It may be because I tell the clients that if we need to transfer in , it will be because the hospital can do something I can't, or because the baby and mom need a bit closer watch than is appropriate OOH. If we go in being respectful and truthful, we may get a doc who starts out hostile, but realizes we aren't being adversarial and defensive. Then they relax and it can be a really good experience. The docs learn that all OOH birth midwives and families all want what is best for the mom and baby and the families learn that hospitals are not evil places forcing unwarranted interventions. I always introduce myself, take full responsibility for the care provided and truthfully answer all the questions needed so the staff has the history they need to help the family make the best decisions they can.

 

Been an OOH midwife for more than 10 years and I see things getting better in terms of hospital acceptance for the parent's wishes when we do have to transfer in.

post #64 of 394
Quote:
Originally Posted by starrlamia View Post

 

Great discussion guys, it is really refreshing seeing a debate that does not dissolve into arguments and insults!

 I think that has to do with the quality of the people participating ;)

post #65 of 394
I have a long time frIend who emagrated to Ontario. She was a self- study apprentice trained midwife who was licensed here and had lived in several other states and became licensed in those states as well. She called and talked directly to the people managing the bridge system and she was accepted into that pathyway of being licensed so basically she had to learn the hospital side of things and is now a LM in Ontario. It is still adversarial and they artifically keep the number of midwives down because doctors are so unhappy with having to support midwifery care. The way they keep the numbers down is very subitle-the hours of work/on call number counter is a limited set so if you actually do more hours there is no way to report it, and all the midwives that serve home or hospital do more hours than the counter allows- if they would remedy that there would be more midwives. And there are things like if you s transfer a mom in for pain meds the midwife administers them and then stays to be the labor nurse - doctors have labor nurses they dont have to labor sit... Midwives are on their own- these are the subitle ways that they fight against midwifery care... There are some obvious ways too but it is like here case by case. And they can have similar EMS fiascios...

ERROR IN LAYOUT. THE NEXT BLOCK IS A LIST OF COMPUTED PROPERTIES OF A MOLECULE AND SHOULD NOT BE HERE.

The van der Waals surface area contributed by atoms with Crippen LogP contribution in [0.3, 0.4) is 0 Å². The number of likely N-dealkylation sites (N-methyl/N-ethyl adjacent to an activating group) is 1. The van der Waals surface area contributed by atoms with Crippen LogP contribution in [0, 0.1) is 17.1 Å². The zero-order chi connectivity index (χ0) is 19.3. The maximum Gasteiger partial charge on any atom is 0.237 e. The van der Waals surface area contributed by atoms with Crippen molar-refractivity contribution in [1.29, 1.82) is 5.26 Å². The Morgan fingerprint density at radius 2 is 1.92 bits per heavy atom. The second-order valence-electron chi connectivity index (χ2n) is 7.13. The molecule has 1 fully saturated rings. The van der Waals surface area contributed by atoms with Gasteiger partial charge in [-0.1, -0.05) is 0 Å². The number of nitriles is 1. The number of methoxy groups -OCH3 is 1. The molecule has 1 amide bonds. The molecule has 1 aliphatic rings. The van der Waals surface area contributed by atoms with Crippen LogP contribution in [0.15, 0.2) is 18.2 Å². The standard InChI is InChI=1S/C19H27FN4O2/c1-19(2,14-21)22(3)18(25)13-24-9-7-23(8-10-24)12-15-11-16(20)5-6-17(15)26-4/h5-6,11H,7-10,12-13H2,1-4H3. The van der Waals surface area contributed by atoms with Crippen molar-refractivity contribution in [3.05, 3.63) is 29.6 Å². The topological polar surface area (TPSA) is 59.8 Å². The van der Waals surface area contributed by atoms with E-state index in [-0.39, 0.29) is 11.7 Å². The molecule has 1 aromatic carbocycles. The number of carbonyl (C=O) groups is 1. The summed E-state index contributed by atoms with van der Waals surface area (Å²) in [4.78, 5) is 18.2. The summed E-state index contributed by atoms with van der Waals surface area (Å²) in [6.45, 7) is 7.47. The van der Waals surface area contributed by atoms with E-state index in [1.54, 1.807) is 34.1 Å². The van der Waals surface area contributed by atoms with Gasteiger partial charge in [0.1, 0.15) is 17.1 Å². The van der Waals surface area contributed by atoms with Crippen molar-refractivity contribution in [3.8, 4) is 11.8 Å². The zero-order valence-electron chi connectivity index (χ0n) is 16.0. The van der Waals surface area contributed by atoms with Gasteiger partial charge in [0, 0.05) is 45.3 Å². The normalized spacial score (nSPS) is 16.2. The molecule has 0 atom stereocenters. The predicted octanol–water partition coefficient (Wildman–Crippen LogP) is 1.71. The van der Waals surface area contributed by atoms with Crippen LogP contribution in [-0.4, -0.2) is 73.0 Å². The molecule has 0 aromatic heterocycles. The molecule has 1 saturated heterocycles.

It is to say that you may not have to have a degree if you have enough experience- and you take some college accredited classes then do their bridge program-
Here we already have CNMs established as hospital midwives and they are moving toward a doctorate education base-if CPMs were to bridge like the gals in Canada did it would undercut their educational base and the power behind it... I just think of CPM and some LM educational pathways as being the vocational tech school of midwifery- a CNM when in nursing school gets an hour or 2 of didatic education on pregnancy and birth so no wonder that they need more schooling to become a midwife- many many more hours of education directed toward maternal and child health- unfortunately because they are " degreed" programs you are writing English papers too and so then again stretches out the number of hours it will take to actually study the core subjects . There is a reason that RN programs dont move away from jr colleges and that is because the level of training is just as good if not better with those quick programs as far as learning the basics- i am saying that 2-3 years would probably suffice if we were to support a vocational education in Midwifery instead of a higher degreed program. My friend that is in Canada she didnt ahve to learn anything new about midwifery what she had to learn was medicine- like how to monitor an epidural... And she wants to stay as far from that as possible-